Flat beer, stale bar snacks and second rate cocktails may soon be a thing of the past as 2008 sees the launch of a new qualification for bar staff.
As more cocktails are served than ever before, Plymouth Gin, working with City & Guilds, is introducing a new Professional Bar Tenders Course designed to improve skills of bar staff across the country.
Qualifications awarded as part of the course will recognise the presentation of drinks, the taste of cocktails, product knowledge of bar staff and general customer service. These qualifications will be available to be awarded at any time in a bar tenders career as they progress and develop more skills.
The course, developed with the backing of the police, will ensure pub and bar staff are educated in promoting responsible drinking and also bring a standardisation of quality to the many existing training courses available to bar tenders.
Sue Georgious, head of framework development and skills at the Qualifications Curriculum Authority (QCA), welcomed the move: “Through new courses such as these, bars across the country will soon be able to access new forms of training and have their employee’s achievement recognised in terms everyone can understand. This will not only lead to improved customer service and a better skilled workforce, but also reflect the industry’s drive to encourage more responsible drinking.”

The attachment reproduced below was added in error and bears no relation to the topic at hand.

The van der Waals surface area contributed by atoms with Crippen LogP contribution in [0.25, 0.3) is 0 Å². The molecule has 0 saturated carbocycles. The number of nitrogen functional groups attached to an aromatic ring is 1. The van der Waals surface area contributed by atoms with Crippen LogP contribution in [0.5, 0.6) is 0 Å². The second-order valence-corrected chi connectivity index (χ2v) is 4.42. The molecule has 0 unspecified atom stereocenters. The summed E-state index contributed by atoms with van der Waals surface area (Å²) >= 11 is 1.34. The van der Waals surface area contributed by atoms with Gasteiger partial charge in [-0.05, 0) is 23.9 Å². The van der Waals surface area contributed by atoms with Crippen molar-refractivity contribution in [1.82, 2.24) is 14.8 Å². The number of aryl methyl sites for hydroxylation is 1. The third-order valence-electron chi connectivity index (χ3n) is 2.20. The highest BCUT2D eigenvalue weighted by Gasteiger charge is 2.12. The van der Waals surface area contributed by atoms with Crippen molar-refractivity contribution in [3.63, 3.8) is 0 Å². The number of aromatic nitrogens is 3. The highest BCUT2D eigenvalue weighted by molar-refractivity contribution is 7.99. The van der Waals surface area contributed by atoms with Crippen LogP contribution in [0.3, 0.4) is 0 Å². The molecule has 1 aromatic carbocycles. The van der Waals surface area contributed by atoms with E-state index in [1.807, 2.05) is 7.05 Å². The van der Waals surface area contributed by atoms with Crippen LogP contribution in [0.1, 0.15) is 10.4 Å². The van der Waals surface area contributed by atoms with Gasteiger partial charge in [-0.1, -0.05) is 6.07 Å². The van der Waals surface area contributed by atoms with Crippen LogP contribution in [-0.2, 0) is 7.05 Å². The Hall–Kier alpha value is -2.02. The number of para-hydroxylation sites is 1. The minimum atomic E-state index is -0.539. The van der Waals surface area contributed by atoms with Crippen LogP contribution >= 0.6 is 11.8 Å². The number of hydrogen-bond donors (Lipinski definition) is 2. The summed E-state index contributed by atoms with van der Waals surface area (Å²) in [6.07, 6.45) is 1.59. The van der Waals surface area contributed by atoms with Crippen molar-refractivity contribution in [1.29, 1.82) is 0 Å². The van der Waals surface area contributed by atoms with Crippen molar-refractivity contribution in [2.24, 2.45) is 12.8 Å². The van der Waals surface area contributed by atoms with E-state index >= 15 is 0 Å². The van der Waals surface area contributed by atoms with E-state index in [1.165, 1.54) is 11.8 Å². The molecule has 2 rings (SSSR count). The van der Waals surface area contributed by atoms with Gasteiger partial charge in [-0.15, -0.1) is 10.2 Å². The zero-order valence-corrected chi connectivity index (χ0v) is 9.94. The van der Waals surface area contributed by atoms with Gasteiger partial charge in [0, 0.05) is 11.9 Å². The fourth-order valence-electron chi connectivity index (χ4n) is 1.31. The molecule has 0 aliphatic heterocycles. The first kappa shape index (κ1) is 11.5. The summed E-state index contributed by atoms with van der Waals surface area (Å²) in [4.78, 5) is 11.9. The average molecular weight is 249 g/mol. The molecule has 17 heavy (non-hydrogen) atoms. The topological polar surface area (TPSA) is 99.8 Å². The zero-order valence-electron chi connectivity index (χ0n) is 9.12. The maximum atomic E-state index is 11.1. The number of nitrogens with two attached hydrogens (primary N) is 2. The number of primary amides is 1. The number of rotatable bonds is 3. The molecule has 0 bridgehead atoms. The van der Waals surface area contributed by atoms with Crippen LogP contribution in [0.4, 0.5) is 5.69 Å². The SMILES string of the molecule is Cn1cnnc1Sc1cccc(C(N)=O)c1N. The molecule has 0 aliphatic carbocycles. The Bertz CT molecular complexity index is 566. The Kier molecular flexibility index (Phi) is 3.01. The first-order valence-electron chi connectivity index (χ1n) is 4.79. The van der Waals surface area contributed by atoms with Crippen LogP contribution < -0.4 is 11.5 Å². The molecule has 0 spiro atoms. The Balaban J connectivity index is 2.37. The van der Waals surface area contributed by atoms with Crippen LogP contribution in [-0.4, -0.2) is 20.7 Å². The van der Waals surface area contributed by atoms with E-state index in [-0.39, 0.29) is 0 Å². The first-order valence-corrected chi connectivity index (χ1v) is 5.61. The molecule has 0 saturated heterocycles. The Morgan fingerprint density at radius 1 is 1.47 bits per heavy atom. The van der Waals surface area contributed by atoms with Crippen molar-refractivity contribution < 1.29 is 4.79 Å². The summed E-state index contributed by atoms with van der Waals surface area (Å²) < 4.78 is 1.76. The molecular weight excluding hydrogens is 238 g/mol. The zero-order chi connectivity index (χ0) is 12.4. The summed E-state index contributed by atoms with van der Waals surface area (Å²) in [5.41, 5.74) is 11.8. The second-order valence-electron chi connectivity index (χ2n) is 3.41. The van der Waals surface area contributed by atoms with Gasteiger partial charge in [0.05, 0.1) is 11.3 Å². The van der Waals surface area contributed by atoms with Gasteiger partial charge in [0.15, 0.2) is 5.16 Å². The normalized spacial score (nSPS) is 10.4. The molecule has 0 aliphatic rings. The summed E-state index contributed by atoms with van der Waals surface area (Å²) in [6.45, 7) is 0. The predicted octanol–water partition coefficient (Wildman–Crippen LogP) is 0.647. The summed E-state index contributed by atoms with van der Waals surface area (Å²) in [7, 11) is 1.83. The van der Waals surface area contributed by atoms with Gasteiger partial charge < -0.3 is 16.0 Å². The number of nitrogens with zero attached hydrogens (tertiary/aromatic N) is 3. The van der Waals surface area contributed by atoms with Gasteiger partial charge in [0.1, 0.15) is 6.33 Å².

Richard Smith, Brand Home Director at Plymouth Gin, agreed: “Hospitality is a vital part of the British economy and as such it’s crucial that people working in this sector are well skilled. We are very keen to promote responsibility and professionalism within the sector, especially with regard to the sale and consumption of alcohol.
“We believe that there is great demand for such accredited and nationally recognised training. We are very proud to be one of the first companies able to offer, through such a partnership, qualifications which recognise skills in this sector.”
The move is part of the trials of the Qualification Credit Framework (QCF) which is being introduced to reform the vocational qualifications system so it is easier to understand and better meets the needs of employers and learners. For the first time, the system will record people’s learning and training achievements, making it easier to identify where further skills need to be achieved.“ Recommend0 recommendationsPublished in